Effect of High Chloride Concentrations on Cast Iron Corrosion and Water Quality in Drinking Water Distribution Systems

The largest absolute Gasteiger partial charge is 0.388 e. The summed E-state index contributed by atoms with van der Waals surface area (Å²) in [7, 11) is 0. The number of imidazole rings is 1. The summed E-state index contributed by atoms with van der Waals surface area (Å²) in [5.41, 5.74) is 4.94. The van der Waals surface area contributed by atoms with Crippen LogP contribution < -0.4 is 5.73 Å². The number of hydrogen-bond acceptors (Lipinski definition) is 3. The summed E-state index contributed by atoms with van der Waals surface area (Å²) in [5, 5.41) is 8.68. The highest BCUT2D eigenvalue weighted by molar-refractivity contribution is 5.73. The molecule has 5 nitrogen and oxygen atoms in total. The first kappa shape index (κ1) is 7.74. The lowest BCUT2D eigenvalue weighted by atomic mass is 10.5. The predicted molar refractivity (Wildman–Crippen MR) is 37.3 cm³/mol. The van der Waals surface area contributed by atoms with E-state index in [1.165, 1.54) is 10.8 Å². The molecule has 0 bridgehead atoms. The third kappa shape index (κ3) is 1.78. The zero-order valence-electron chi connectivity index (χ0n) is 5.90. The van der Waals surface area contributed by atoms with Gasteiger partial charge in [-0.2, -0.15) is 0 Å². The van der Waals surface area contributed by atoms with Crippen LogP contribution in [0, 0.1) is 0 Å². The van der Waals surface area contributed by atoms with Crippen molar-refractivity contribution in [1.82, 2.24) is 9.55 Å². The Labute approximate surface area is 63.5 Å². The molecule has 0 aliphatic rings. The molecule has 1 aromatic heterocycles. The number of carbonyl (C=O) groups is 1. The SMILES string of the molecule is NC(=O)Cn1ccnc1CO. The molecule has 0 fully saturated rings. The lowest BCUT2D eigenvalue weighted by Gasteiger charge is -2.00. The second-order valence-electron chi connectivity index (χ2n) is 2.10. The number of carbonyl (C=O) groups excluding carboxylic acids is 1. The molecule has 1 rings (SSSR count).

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Chloride can be present in drinking water from various sources including treatment practices for natural organic matter (NOM) removal, saltwater intrusion, run-off from deicing salt, and use of desalinated water. The purpose of this research was to examine the impacts of variable chloride concentrations on disinfection efficacy and microbial regrowth, iron corrosion and its release from iron surfaces, and effectiveness of different corrosion control strategies in chlorinated drinking water distribution systems. Additionally, the characteristics of resulting iron corrosion products and bacterial biofilm communities were investigated. Results showed that elevated chloride concentrations did not have a significant impact on microbial regrowth in terms of bulk or biofilm HPCs, and higher chlorine dosages were required to achieve target free chlorine residuals in high chloride systems. It was observed that in the presence of high chloride concentrations more crystalline and porous scales, which are less protective against corrosion, were formed on the surface of cast iron coupons that promoted the iron corrosion and release. Moreover, larger iron particles were formed, which can resuspend in flowing water and cause water discoloration. Investigations into the effect of variable chloride concentrations on effectiveness of different corrosion control strategies suggested that elevated chloride concentrations interfered with inhibiting action of the corrosion control strategies and reduced their effectiveness. Finally, results showed that bacterial biofilm population decreased with chlorination and increasing chloride concentrations, and were unlikely to contribute to the observed increased corrosion rates in cast iron systems under the conditions tested in this experiment.